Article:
EDITORIAL | Undernourished Nation

EDITORIAL | Undernourished Nation

Global Nutrition Report 2018, released by the World Health Organisation (WHO) last week, presents a dismal picture of the state of children’s health in India. It reveals that a third of the world’s stunted children under five are in India. That means that about 46.6 million children have low height for their age. The country also has 25.5 million wasted children who have low weight for their age. India is followed by Nigeria and Pakistan in the list. It is not just with the absolute numbers that India tops the list. Its share of stunted and wasted children is almost twice the share of its population. The National Health Survey 2015-16 had also shown that one out of three children under five in the country is stunted. Only one out of 10 children receive adequate food. The basic cause of stunting and wasting is malnutrition, which is also one of the main reasons for child mortality.

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Many social and economic factors account for the poor state of child nutrition. Acute poverty, unemployment, low educational and literacy levels of parents, especially mothers, the health of mothers and their nutritional intake during pregnancy, hygiene and the size of the household are determinants of children’s nutritional status. There are cultural factors also. People at the lowest strata of society have not gained as much from economic development as the better off sections. There are schemes like the Integrated Child Development Scheme (ICDS) and the Anganwadi Services which are meant to meet the nutritional needs of children up to the age of six and pregnant and lactating mothers. The large number of stunted and wasted children shows that these schemes have fallen short. Budgetary allocations for social spending, which caters to the needs of health, nutrition, etc., are very inadequate. Even when the schemes and the allocations are there, implementation is bad.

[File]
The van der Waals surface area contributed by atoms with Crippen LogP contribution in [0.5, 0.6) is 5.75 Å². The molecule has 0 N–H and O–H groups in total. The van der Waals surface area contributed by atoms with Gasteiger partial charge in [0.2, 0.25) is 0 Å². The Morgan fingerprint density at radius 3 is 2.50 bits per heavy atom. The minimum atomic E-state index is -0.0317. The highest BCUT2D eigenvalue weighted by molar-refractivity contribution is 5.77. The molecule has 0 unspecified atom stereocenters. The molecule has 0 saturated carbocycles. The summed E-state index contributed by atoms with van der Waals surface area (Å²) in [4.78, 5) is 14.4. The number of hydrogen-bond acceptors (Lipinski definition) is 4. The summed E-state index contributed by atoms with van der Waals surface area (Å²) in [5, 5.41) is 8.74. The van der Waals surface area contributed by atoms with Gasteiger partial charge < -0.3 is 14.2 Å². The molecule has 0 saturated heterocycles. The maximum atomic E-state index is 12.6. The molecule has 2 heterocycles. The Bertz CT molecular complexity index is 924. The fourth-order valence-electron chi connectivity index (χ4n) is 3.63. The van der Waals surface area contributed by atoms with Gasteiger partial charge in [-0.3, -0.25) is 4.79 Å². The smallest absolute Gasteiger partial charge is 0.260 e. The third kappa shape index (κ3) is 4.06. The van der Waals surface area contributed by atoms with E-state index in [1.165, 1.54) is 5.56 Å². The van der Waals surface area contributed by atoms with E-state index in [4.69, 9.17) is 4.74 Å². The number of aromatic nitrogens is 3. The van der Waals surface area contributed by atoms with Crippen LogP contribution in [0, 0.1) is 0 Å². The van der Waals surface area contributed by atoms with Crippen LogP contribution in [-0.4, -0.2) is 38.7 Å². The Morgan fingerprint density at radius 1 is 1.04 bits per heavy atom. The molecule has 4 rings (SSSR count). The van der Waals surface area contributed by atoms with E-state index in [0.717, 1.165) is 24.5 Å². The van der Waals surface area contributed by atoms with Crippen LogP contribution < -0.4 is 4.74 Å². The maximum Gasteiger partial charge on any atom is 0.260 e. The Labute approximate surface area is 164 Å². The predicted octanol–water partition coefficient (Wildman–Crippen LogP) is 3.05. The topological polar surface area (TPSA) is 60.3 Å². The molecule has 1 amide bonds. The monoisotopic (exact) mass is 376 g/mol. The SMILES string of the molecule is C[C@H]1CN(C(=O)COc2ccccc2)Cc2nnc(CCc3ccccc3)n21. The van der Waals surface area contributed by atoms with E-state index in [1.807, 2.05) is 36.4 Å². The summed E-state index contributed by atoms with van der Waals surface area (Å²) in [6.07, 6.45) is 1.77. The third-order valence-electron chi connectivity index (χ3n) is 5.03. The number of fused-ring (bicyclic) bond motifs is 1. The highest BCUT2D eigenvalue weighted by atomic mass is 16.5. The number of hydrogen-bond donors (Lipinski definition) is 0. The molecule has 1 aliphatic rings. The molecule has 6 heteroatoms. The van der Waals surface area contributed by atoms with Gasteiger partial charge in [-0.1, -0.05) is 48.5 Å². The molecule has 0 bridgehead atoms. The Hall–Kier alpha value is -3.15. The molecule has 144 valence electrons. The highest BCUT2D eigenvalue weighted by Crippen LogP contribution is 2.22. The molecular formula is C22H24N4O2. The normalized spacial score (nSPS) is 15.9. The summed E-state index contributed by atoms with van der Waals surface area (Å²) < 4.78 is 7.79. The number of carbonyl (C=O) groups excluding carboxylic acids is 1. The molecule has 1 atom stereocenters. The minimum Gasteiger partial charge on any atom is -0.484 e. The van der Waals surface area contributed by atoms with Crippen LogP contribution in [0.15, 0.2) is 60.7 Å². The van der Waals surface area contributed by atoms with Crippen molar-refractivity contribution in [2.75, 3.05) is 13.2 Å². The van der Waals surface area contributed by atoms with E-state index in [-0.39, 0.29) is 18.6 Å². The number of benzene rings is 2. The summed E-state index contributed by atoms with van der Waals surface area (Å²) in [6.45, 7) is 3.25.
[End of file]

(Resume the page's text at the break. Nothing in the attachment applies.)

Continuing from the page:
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There are major variations in stunting and wasting levels in different parts of the country. The report has provided district-level data and they show that the levels are high in the northern and central states and comparatively low in the south. Better social environment, greater political commitment and more efficient administration and implementation of programmes may have made the difference in the south. The social backwardness and governance deficit in the northern states may have impacted the outcomes of all welfare schemes there. Undernutrition affects the physical and mental development of the child for all her life. It is a stunted, wasted and hungry child that represents the Indian child now. It is the nation’s responsibility to feed and nourish its children. It has failed in this.

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